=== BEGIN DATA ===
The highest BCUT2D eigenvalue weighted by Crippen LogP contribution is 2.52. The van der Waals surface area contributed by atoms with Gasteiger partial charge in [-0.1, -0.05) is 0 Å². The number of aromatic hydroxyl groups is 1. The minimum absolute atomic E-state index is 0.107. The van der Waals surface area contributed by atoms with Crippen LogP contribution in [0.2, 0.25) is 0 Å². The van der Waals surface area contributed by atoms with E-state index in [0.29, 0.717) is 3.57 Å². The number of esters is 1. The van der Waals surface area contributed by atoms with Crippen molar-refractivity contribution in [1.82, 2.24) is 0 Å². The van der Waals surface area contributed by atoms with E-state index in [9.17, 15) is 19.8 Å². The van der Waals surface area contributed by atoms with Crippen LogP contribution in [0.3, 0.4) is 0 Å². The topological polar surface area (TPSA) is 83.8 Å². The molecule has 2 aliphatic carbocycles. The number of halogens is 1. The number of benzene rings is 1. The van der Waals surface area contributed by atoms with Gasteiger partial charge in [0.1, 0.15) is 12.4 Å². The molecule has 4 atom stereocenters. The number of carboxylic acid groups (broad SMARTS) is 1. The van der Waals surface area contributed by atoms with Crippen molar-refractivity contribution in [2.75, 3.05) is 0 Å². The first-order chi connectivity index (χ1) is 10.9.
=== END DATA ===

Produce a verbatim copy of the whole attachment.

The highest BCUT2D eigenvalue weighted by Crippen LogP contribution is 2.52. The van der Waals surface area contributed by atoms with Gasteiger partial charge in [-0.1, -0.05) is 0 Å². The number of aromatic hydroxyl groups is 1. The minimum absolute atomic E-state index is 0.107. The van der Waals surface area contributed by atoms with Crippen LogP contribution in [0.2, 0.25) is 0 Å². The van der Waals surface area contributed by atoms with E-state index in [0.29, 0.717) is 3.57 Å². The number of esters is 1. The van der Waals surface area contributed by atoms with Crippen molar-refractivity contribution in [1.82, 2.24) is 0 Å². The van der Waals surface area contributed by atoms with E-state index in [9.17, 15) is 19.8 Å². The van der Waals surface area contributed by atoms with Crippen LogP contribution in [0.3, 0.4) is 0 Å². The topological polar surface area (TPSA) is 83.8 Å². The molecule has 2 aliphatic carbocycles. The number of halogens is 1. The number of benzene rings is 1. The van der Waals surface area contributed by atoms with Gasteiger partial charge in [0.1, 0.15) is 12.4 Å². The molecule has 4 atom stereocenters. The number of carboxylic acid groups (broad SMARTS) is 1. The van der Waals surface area contributed by atoms with Crippen molar-refractivity contribution in [2.75, 3.05) is 0 Å². The first-order chi connectivity index (χ1) is 10.9.